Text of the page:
As I have been sharing my experiences, I have shocked a lot of people, especially friends and family who had no idea. Why didn’t I say something sooner? What led me to share? Why now? My intent has never been to shock. My reason for staying quiet for so long is really quite simple: I never felt led to share.
Being raped doesn’t define me. It was a defining moment in the sense that I had a choice of how to respond to being raped. My response impacted the trajectory of my life, but it is not part of my identity. I don’t feel obligated to divulge this fact for others to get to know me. Even now, when I am speaking or sharing I don’t immediately introduce myself as a rape survivor. Being raped greatly impacted my faith, my outlook and how I treat others, but it is not who I am.
For other rape survivors, I think you will be especially encouraged to hear that sharing this part of my life shocked people. I have had friends respond with: “Are you kidding me?!” “Seriously?!” “I never would have expected that!” “Of all people, I can’t believe YOU were raped!” On and on, responses of disbelief and shock. Why would that encourage other survivors? Because it means being raped did not ruined my life. It didn’t permanently derail my life or crush my dreams. I still graduated from college, in my intended major. I worked in my intended profession until taking a break for my family. I married my college sweetheart and have three adorable children. At a glance, I seemed to have a life free of any baggage or past trauma. The idea that I am a rape survivor never occurred to them. Even now, knowing me, people find it hard to fathom.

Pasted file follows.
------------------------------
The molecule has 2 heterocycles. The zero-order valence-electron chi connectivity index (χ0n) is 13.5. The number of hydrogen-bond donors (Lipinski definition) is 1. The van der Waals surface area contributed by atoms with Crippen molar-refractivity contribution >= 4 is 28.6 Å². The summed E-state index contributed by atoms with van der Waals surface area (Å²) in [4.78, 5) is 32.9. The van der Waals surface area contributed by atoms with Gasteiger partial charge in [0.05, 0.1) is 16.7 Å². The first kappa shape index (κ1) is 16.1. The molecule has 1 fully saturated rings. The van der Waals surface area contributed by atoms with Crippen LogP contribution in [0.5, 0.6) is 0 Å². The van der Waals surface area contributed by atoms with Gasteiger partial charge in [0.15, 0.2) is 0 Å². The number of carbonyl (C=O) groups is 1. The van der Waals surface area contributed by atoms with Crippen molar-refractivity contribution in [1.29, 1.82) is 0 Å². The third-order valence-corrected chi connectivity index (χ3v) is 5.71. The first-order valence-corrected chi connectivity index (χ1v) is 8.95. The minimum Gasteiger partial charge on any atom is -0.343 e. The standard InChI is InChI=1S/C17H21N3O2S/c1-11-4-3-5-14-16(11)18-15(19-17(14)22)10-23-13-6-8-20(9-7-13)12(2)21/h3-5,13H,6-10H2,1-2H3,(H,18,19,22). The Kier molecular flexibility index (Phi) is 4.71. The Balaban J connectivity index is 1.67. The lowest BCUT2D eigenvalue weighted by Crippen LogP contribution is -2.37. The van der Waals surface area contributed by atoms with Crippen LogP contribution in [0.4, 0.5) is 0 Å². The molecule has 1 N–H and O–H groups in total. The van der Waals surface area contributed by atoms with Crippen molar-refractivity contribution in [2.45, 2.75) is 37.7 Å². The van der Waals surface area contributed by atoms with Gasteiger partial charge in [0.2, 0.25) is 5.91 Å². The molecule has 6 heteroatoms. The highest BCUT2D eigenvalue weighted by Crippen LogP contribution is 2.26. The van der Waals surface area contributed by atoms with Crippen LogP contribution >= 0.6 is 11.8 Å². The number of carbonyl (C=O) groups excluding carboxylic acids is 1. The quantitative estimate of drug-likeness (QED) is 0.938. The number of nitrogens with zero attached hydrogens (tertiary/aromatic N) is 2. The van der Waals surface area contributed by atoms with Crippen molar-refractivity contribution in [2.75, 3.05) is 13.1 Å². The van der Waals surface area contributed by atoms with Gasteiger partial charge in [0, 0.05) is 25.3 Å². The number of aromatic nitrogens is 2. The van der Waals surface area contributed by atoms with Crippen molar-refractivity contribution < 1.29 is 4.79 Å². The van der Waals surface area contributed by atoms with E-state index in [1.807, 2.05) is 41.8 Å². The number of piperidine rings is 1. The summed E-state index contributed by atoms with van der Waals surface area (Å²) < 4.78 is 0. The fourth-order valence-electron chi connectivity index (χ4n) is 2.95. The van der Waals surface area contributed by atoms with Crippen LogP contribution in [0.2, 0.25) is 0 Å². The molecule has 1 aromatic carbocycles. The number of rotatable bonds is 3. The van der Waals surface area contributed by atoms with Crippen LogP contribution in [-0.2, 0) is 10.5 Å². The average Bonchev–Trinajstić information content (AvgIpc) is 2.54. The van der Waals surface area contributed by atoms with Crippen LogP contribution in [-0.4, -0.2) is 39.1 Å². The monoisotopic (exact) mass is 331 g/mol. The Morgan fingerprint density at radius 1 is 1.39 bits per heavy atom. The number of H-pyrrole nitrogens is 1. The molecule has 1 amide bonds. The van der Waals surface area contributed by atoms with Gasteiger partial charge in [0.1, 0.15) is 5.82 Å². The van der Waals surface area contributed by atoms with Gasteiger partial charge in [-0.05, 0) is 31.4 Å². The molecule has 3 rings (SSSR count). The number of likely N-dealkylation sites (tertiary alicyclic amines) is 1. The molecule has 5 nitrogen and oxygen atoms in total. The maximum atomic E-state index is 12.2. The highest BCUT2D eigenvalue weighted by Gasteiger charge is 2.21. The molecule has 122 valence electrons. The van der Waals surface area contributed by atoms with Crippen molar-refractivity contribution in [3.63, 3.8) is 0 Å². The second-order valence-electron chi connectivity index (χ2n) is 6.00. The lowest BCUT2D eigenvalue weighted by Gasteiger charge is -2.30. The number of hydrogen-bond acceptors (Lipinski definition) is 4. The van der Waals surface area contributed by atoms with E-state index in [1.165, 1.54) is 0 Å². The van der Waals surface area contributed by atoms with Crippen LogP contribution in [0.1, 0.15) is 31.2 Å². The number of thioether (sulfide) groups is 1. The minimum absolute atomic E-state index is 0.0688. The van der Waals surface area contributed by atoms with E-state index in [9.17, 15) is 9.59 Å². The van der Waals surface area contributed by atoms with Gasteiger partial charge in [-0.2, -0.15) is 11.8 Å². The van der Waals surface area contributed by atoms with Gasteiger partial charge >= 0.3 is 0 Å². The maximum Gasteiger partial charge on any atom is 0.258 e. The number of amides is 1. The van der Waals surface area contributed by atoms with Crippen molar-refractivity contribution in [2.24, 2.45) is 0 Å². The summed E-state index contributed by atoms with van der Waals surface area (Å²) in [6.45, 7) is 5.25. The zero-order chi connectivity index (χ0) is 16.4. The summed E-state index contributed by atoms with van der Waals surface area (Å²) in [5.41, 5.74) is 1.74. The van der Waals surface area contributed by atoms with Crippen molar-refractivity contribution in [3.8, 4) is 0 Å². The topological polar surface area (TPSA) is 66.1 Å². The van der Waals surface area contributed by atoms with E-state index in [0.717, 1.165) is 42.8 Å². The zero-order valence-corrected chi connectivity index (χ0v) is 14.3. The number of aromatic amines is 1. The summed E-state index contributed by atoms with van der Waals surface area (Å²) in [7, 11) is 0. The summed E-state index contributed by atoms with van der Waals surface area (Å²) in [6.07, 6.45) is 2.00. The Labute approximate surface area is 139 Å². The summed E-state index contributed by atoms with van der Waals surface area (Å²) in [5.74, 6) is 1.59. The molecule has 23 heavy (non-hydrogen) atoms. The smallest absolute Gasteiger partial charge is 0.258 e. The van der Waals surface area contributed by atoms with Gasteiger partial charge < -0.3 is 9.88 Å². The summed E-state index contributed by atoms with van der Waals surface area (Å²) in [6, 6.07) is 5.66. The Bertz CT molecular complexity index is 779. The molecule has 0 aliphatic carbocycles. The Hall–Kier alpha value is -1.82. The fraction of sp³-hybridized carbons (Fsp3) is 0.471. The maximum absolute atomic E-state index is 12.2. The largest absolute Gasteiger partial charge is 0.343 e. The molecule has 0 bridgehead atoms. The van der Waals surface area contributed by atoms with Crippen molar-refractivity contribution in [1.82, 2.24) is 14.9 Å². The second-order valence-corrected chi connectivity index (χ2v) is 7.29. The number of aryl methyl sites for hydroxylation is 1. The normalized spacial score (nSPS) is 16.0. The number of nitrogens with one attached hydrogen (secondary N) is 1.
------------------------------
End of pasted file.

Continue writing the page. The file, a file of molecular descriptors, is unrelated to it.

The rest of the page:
I am living a great life! I enjoy life. My husband and I like to have fun. I have fun with my kids. I have fun with my friends. I don’t struggle with depression. I am happy and healthy. I am super smiley and upbeat – that’s just my personality, pre-rape and post-rape. I tend to be easy-going. I am an eternal optimist. I am the last person to know about anything negative going on in a group of people.